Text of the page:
MINEOLA, N.Y. (AP) — The family of a suburban New York teacher killed and dismembered in her home by a neighbor high on cocaine settled a wrongful death lawsuit Tuesday with a therapist who allowed the killer to be released on a weekend pass from an upstate mental health facility.
State Supreme Court Justice F. Dana Winslow approved a $500,000 settlement between the family of Denice Fox and David P. Gureasko-Moore, a psychologist who had treated convicted killer Evan Marshall at the SLS residential treatment facility in Brewster.
Marshall, now 40, pleaded guilty in 2007 to killing the retired New York City special education teacher a year earlier in an exclusive gated community in Glen Cove, on Long Island's Gold Coast.
Marshall said he was searching for money to buy drugs when he confronted Fox, 57, in her home, repeatedly stabbing her. He later dismembered Fox's body, stashing the remains in his basement trash. He was arrested the next day with her head in his car trunk as he returned to the crime scene.
He had been home on a weekend pass from the SLS facility when the killing occurred, officials said. Winslow noted on Tuesday that Marshall had consumed "substantial amounts of cocaine" before committing the killing.
Marshall is serving 30 years to life.
Fox's family, which had complained that Marshall should have been sentenced to life without parole, claimed releasing Marshall for the weekend was inappropriate because he was a danger to the community. Since the lawsuit was filed in 2008, several defendants have been removed from the case for various reasons. Winslow noted Tuesday that SLS "has no assets, including insurance." A court filing noted SLS "is no longer conducting any business."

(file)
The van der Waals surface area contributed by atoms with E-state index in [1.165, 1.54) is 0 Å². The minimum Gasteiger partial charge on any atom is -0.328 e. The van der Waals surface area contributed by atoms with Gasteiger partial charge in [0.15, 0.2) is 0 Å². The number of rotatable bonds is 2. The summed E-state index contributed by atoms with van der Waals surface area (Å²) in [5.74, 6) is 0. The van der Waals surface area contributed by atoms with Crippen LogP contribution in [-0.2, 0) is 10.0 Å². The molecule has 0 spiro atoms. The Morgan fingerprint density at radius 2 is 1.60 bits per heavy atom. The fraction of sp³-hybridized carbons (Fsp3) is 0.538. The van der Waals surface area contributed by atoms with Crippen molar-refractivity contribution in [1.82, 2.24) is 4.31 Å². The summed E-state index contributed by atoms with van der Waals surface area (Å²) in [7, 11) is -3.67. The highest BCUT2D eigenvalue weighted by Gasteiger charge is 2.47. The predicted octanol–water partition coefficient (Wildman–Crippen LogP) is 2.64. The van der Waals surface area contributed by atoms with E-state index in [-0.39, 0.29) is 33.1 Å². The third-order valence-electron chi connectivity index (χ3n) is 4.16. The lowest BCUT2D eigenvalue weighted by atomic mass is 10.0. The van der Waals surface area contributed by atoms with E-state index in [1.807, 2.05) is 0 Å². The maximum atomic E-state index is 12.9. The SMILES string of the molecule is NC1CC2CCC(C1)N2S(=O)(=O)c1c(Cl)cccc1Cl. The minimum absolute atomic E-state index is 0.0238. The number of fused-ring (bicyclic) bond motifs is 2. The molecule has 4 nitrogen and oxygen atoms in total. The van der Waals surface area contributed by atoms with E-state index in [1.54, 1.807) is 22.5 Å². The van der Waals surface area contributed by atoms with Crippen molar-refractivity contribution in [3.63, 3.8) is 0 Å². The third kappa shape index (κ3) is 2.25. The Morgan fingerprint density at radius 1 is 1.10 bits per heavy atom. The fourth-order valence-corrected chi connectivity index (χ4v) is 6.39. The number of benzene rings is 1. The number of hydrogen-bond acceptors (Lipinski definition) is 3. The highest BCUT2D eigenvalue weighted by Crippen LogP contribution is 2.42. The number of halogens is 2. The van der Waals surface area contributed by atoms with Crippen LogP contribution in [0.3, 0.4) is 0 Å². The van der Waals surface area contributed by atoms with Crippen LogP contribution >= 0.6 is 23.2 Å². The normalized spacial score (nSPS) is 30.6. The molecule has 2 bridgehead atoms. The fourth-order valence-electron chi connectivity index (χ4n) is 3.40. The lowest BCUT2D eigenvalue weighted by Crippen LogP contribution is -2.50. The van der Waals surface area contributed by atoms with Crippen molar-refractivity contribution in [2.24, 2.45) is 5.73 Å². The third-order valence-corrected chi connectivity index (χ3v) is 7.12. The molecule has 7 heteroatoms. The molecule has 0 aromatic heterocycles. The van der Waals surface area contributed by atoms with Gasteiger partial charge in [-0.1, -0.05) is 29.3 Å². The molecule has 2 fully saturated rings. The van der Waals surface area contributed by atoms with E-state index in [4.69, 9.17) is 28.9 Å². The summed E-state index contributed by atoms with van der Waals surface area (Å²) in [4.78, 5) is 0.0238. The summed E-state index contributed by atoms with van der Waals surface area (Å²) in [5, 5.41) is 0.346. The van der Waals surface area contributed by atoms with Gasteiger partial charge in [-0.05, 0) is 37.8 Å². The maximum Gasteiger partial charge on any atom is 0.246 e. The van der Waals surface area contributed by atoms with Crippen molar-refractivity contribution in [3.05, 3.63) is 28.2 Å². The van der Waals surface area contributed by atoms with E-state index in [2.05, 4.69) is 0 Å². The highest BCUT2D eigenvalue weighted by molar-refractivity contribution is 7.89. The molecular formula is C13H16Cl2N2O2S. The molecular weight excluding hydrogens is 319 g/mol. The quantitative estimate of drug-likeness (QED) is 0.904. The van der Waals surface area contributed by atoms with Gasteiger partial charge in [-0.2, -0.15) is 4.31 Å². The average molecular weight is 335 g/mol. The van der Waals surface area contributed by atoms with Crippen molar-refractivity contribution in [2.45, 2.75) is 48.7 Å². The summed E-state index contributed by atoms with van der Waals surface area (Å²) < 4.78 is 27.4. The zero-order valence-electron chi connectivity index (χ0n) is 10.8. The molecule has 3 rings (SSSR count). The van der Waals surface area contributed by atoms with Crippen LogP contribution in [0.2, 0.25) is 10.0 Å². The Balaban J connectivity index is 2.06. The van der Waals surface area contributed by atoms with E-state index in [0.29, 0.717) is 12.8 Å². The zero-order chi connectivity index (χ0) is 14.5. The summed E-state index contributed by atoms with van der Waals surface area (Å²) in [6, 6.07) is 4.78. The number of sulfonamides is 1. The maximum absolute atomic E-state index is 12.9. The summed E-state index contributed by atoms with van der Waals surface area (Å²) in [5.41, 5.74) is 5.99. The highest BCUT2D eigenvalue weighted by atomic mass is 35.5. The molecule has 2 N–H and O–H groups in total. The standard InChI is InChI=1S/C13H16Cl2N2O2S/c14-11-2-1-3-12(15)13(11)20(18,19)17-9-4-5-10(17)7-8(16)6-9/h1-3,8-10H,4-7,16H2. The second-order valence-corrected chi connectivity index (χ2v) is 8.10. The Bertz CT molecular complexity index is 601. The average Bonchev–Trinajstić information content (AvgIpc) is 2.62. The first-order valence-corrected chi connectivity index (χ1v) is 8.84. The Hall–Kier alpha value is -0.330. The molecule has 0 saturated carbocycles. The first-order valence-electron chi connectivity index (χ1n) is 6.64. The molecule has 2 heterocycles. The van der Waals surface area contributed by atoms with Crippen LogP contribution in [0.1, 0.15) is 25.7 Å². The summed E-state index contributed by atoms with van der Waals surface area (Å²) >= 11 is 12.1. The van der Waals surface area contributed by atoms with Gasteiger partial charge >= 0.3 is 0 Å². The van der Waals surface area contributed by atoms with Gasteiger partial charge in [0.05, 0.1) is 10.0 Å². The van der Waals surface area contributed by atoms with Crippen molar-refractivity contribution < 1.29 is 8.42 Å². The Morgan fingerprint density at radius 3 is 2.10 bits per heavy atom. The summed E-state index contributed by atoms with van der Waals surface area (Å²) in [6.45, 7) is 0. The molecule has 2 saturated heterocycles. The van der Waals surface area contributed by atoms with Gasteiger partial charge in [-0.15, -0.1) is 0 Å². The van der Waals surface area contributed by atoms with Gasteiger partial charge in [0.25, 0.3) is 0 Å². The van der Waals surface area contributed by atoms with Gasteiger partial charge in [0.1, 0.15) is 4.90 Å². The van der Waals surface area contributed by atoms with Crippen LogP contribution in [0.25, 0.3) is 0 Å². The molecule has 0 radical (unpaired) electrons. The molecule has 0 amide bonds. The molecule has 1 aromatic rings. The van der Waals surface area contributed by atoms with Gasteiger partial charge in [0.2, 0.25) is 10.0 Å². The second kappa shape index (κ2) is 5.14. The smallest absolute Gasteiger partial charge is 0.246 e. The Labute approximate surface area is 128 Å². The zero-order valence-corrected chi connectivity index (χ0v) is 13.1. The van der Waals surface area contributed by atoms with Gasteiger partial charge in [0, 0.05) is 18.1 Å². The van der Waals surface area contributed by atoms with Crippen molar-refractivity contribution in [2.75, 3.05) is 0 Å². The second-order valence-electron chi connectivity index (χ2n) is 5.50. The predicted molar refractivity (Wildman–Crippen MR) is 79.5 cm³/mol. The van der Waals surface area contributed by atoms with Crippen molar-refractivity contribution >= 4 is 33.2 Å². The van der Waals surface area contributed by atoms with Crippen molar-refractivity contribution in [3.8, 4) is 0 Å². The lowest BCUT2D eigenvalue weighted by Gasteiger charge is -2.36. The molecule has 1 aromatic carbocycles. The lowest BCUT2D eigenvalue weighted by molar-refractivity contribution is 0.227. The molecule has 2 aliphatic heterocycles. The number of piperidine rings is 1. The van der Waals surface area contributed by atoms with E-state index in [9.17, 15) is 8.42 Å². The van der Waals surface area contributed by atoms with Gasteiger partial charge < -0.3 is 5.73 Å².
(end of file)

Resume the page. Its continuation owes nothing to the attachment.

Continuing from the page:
A call to the state Office of Mental Health regarding SLS's status was not immediately returned.
Robert Weis, an attorney for SLS, declined to comment. An attorney for Moore, Michael Sullivan, was out of the country and unable to comment, said a colleague at his law firm.
No one from the Fox family attended Tuesday's proceeding.
"We're very pleased with the judge's decision and we hope that this brings some closure to the Fox family," said John S. Craig, an attorney for Fox's widower, Jay, and her two adult children.
The judge complained bitterly during his ruling that SLS was not being held responsible in some way for what happened.
"This court finds that the conduct and protocol of private institutions in not being accountable and accepting responsibility for non-criminal mental health issues, including substance abuse, is a present and growing concern," he said.
"Accountability for procedures adopted or utilized by an institution such as SLS cannot be less than that of a hotel," the judge said. "Accountability must also include appropriate financial responsibility, including having insurance for and on behalf of the residents, for the mistakes or errors that inevitably arise. There appears to be greater accountability driving a car than operating SLS."